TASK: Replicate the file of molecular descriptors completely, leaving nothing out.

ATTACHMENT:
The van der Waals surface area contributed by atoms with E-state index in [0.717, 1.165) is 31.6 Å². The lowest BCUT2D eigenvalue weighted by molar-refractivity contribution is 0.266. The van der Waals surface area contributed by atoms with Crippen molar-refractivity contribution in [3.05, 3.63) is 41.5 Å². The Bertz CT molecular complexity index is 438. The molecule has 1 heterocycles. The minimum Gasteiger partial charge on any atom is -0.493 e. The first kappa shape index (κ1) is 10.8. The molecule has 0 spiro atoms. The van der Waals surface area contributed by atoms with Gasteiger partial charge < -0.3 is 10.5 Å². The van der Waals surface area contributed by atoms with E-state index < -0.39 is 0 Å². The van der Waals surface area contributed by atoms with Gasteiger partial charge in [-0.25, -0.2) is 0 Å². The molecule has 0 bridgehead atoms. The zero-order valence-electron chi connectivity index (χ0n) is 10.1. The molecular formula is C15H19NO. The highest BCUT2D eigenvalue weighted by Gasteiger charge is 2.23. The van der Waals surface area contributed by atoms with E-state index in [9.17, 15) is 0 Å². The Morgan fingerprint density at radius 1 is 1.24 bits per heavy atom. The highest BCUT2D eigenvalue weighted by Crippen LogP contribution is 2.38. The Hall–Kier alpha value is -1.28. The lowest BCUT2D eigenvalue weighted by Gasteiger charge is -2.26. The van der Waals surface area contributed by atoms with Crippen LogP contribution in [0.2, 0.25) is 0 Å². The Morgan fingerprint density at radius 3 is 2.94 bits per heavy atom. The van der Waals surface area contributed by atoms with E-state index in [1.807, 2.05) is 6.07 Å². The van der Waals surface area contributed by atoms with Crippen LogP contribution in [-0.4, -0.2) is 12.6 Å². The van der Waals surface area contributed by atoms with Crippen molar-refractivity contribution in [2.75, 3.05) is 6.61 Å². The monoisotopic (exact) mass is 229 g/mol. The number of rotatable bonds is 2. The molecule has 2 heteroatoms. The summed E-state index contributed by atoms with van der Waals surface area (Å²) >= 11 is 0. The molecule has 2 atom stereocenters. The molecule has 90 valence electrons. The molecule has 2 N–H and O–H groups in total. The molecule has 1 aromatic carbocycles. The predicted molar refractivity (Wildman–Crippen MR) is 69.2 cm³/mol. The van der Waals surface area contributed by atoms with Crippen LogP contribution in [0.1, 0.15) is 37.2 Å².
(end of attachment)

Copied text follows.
The van der Waals surface area contributed by atoms with E-state index in [0.717, 1.165) is 31.6 Å². The lowest BCUT2D eigenvalue weighted by molar-refractivity contribution is 0.266. The van der Waals surface area contributed by atoms with Crippen molar-refractivity contribution in [3.05, 3.63) is 41.5 Å². The Bertz CT molecular complexity index is 438. The molecule has 1 heterocycles. The minimum Gasteiger partial charge on any atom is -0.493 e. The first kappa shape index (κ1) is 10.8. The molecule has 0 spiro atoms. The van der Waals surface area contributed by atoms with Gasteiger partial charge < -0.3 is 10.5 Å². The van der Waals surface area contributed by atoms with E-state index < -0.39 is 0 Å². The van der Waals surface area contributed by atoms with Gasteiger partial charge in [-0.25, -0.2) is 0 Å². The molecule has 0 bridgehead atoms. The zero-order valence-electron chi connectivity index (χ0n) is 10.1. The molecular formula is C15H19NO. The highest BCUT2D eigenvalue weighted by Gasteiger charge is 2.23. The van der Waals surface area contributed by atoms with E-state index in [9.17, 15) is 0 Å². The Morgan fingerprint density at radius 1 is 1.24 bits per heavy atom. The highest BCUT2D eigenvalue weighted by Crippen LogP contribution is 2.38. The Hall–Kier alpha value is -1.28. The lowest BCUT2D eigenvalue weighted by Gasteiger charge is -2.26. The van der Waals surface area contributed by atoms with Crippen LogP contribution in [0.2, 0.25) is 0 Å². The Morgan fingerprint density at radius 3 is 2.94 bits per heavy atom. The van der Waals surface area contributed by atoms with E-state index in [1.807, 2.05) is 6.07 Å². The van der Waals surface area contributed by atoms with Crippen LogP contribution in [-0.4, -0.2) is 12.6 Å². The van der Waals surface area contributed by atoms with Crippen molar-refractivity contribution in [2.75, 3.05) is 6.61 Å². The monoisotopic (exact) mass is 229 g/mol. The number of rotatable bonds is 2. The molecule has 2 heteroatoms. The summed E-state index contributed by atoms with van der Waals surface area (Å²) >= 11 is 0. The molecule has 2 atom stereocenters. The molecule has 90 valence electrons. The molecule has 2 N–H and O–H groups in total. The molecule has 1 aromatic carbocycles. The predicted molar refractivity (Wildman–Crippen MR) is 69.2 cm³/mol. The van der Waals surface area contributed by atoms with Crippen LogP contribution in [0.1, 0.15) is 37.2 Å².